The purpose of this study is to identify and describe the symptoms of premenstrual syndrome
Women who experience PMS symptoms will complete clinical interviews, self-rating scales, and
evaluations of mood and endocrine function. A subgroup of women with severe PMS (Premenstrual
Dysphoric Disorder or PMDD) will be offered additional research studies that focus on: 1)
identifying the endocrine changes that may be responsible for changes in mood and behavior
during the premenstrual period, 2) evaluating treatments for PMS symptoms, and/or 3)
identifying genetic factors in women with and without PMS. Women with recurrent brief
depression will also be recruited to serve as a comparison group.
The relevance of changes in ovarian steroids in the pathophysiology of menstrually-regulated
mood disorders (MRMD [the term Premenstrual Dysphoria (PMD) will be employed in the text
instead of MRMD] remains to be fully characterized. The purpose of this protocol is to allow
for the careful screening of patients and healthy volunteers for participation in research
protocols that examine the role of gonadal steroids in PMD and for the collection of natural
history data. Women in this protocol will undergo an evaluation which may include: a
psychiatric interview; a diagnostic interview; daily symptom rating scales; a medical
history; a physical exam; blood and urine laboratory evaluation; and a request for medical
records. The data collected may also be linked with data from other PMD protocols (e.g., DNA,
psychophysiology tests, treatment studies, etc.) for the purposes of better understanding the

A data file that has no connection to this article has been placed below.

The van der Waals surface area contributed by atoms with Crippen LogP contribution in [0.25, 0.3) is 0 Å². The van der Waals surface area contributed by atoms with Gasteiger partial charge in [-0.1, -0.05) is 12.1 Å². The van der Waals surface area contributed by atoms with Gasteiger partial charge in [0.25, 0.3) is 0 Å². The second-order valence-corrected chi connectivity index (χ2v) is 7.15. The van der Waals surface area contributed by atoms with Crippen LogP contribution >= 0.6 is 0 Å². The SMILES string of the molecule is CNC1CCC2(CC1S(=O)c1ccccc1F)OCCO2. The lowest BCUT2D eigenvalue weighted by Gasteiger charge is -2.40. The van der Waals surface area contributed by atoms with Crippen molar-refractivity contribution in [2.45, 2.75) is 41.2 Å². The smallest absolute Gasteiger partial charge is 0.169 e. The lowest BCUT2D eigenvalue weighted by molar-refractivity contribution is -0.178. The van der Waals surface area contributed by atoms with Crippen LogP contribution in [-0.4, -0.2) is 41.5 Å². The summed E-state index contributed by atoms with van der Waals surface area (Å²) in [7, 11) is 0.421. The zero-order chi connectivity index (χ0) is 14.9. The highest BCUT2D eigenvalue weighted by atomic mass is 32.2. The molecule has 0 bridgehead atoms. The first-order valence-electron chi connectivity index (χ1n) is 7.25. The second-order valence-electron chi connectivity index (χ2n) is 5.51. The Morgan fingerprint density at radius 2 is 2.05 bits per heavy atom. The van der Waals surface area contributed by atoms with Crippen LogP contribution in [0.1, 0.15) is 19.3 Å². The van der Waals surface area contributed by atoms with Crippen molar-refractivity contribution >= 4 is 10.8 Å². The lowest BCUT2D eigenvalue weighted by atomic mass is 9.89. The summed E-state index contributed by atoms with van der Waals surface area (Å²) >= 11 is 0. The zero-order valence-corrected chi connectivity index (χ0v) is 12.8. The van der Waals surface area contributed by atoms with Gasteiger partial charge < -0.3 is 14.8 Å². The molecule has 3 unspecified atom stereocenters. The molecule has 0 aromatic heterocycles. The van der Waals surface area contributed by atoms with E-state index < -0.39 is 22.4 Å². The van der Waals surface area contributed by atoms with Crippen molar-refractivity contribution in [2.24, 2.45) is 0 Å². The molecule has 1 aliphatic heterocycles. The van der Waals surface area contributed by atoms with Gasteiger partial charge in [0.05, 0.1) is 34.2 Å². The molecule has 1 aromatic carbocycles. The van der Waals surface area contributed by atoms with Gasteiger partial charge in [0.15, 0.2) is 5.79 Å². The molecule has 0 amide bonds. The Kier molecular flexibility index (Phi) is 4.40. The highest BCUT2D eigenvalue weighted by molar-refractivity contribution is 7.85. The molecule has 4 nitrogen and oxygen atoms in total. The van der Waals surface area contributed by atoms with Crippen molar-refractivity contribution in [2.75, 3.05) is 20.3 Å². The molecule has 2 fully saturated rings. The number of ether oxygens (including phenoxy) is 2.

diagnosis, pathophysiology, and treatment response of women with PMD. Upon conclusion of the
evaluation process, subjects will either be offered participation in a research protocol and
will sign the appropriate informed consent, or will be considered not appropriate for
participation in research and will be referred back into the community.
Finally, we wish to identify a group of women with recurrent brief depression, who will serve
as an additional control group for the patients with menstrual cycle-related mood disorders.
This protocol, then, serves as a screening and evaluation protocol to recruit subjects who
are characterized with standard measures in this protocol and then offered participation in
- INCLUSION CRITERIA:
The subjects of this study will be women who meet the following criteria:
- history within the last two years of at least six months with menstrually-related mood
or behavioral disturbances of at least moderate severity - that is, disturbances that
are distinct in appearance and associated with a notable degree of subjective
- a 30% increase in mean negative mood ratings (relative to the range of the scale
employed) in the premenstrual week compared with the week following the end of menses
in at least two of three cycles;
- age 18 to 50;
- not pregnant and in good medical health;
- regular menses.
Subjects who do not meet the criteria listed above but who do meet diagnostic criteria for
recurrent brief depression will also be studied. The criteria for recurrent brief
depression include the following:
- dysphoric mood or loss of interest or pleasure;
- duration less than two weeks;
- four of the following symptoms: poor appetite or significant weight loss (when not
dieting) or increased appetite or significant weight gain; insomnia or hypersomnia;
psychomotor agitation or retardation; loss of interest or pleasure in usual
activities, or decrease in sexual drive; loss of energy; fatigue; feelings of
worthlessness, self-reproach, or excessive or inappropriate guilt; diminished ability
to think or concentrate, slowed thinking, or indecisiveness;
- impairment in usual occupational activities;
- at least one-two episodes per month over one year.
Age-matched women without mood and behavioral disorders will be recruited.
Subjects should have no general medical illness that is primary (i.e., appears to be
causing the mood disorder);
Current alcohol or substance use or dependence (excluding nicotine) of sufficient magnitude
to require independent, concurrent treatment intervention (e.g., antabuse or opiate
treatment, but not including self-help groups).